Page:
Auto rickshaw in Ilorin, Nigeria (Image Credit: Jamie Tubers via CC 4.0)

Auto rickshaws also called tricycles or Keke (Yoruba word for bicycle) in Nigeria are one of the ways to quickly navigate traffic on the nation’s roads. The vehicles which are also known as Keke Marwa have been traced back to the government of Mohammed Buba Marwa, who was the military Governor of Lagos State from 1996 to 1999. He is credited for being the first to launch them as a commercial means of transport in Nigeria. They however became popular when former President Olusegun Obasanjo distributed 2000 units in Abuja in 2011 under the National Poverty Eradication Programme (NAPEP) which is why some people call them Keke NAPEP. Being able to drop people closer to their homes, low maintenance costs and employment of low-income earners are some of the things that make auto rickshaws great.

Auto rickshaws are quite popular in South Asia (also called tuk tuk) especially India where the largest manufacturer and seller of auto rickshaws Bajaj Auto hails from. Auto rickshaw hailing apps already exist across the world. There’s Jugnoo, Ola and AutonCab which are all Indian apps. Popular ride hailing company Uber has also launched its own auto rickshaw hailing service called Uber Auto. Uber Auto is currently available in India even though it has faced difficulty in providing the service in other locations. Uber also launched a similar service in Egypt in 2016 called uberTukTuk.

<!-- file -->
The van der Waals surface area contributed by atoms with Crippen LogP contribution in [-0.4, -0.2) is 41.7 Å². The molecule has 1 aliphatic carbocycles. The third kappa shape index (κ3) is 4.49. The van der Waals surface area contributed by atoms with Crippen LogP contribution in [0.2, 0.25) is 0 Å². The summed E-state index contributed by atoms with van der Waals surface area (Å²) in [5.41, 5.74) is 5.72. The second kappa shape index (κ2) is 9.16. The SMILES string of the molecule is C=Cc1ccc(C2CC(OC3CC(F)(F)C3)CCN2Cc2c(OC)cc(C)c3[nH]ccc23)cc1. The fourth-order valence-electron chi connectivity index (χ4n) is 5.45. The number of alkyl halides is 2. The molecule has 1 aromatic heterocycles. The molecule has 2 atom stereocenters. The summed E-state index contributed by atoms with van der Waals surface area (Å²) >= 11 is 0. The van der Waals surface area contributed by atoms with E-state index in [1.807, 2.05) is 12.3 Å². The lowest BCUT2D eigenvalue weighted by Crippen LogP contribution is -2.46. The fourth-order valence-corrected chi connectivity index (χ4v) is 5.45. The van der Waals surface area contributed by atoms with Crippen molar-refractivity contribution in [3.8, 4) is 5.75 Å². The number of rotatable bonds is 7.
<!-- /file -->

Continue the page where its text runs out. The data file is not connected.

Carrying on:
Auto Rickshaw Hailing In Africa

Ride-hailing apps offering riders an option to take auto-rickshaws are also present in some African nations. Asides uberTukTuk in Egypt, Taxify also rolled out its own TukTuk service in Mombasa, Kenya earlier in the year.  There are about 10,000 auto rickshaws in Mombasa alone. In Kenya, Tanzania  and Uganda, Mondo Ride is offering the service to riders. This year the company secured a $2 million investment bringing its total seed funding to $5 million. In South Africa, Shesha Tuks which has 53 eco-friendly electric tuks tuks is serving riders in Sandton and Rosebank. The startup already has corporate clients like Standard Bank and Cell C.